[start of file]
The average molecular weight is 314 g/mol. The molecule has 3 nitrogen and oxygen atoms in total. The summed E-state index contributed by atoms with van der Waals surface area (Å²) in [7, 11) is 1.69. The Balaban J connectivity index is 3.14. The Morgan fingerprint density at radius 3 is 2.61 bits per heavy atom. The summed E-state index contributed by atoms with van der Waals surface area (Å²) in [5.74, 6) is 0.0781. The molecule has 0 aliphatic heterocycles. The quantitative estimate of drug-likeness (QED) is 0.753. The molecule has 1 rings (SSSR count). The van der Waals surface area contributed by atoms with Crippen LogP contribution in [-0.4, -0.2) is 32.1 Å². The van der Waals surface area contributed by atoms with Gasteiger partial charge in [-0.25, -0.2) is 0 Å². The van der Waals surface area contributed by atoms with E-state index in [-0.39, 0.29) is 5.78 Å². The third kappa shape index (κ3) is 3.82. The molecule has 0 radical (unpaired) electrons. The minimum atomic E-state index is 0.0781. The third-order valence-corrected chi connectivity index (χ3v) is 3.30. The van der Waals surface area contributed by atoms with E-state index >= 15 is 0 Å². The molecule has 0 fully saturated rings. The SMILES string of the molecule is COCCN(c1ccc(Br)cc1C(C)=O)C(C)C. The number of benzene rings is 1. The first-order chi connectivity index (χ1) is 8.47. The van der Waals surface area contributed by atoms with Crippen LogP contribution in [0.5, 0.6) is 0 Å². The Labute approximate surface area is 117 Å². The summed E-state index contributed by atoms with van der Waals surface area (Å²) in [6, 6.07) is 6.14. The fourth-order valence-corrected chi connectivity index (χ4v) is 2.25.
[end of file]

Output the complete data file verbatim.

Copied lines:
The average molecular weight is 314 g/mol. The molecule has 3 nitrogen and oxygen atoms in total. The summed E-state index contributed by atoms with van der Waals surface area (Å²) in [7, 11) is 1.69. The Balaban J connectivity index is 3.14. The Morgan fingerprint density at radius 3 is 2.61 bits per heavy atom. The summed E-state index contributed by atoms with van der Waals surface area (Å²) in [5.74, 6) is 0.0781. The molecule has 0 aliphatic heterocycles. The quantitative estimate of drug-likeness (QED) is 0.753. The molecule has 1 rings (SSSR count). The van der Waals surface area contributed by atoms with Crippen LogP contribution in [-0.4, -0.2) is 32.1 Å². The van der Waals surface area contributed by atoms with Gasteiger partial charge in [-0.25, -0.2) is 0 Å². The van der Waals surface area contributed by atoms with E-state index in [-0.39, 0.29) is 5.78 Å². The third kappa shape index (κ3) is 3.82. The molecule has 0 radical (unpaired) electrons. The minimum atomic E-state index is 0.0781. The third-order valence-corrected chi connectivity index (χ3v) is 3.30. The van der Waals surface area contributed by atoms with E-state index >= 15 is 0 Å². The molecule has 0 fully saturated rings. The SMILES string of the molecule is COCCN(c1ccc(Br)cc1C(C)=O)C(C)C. The number of benzene rings is 1. The first-order chi connectivity index (χ1) is 8.47. The van der Waals surface area contributed by atoms with Crippen LogP contribution in [0.5, 0.6) is 0 Å². The Labute approximate surface area is 117 Å². The summed E-state index contributed by atoms with van der Waals surface area (Å²) in [6, 6.07) is 6.14. The fourth-order valence-corrected chi connectivity index (χ4v) is 2.25.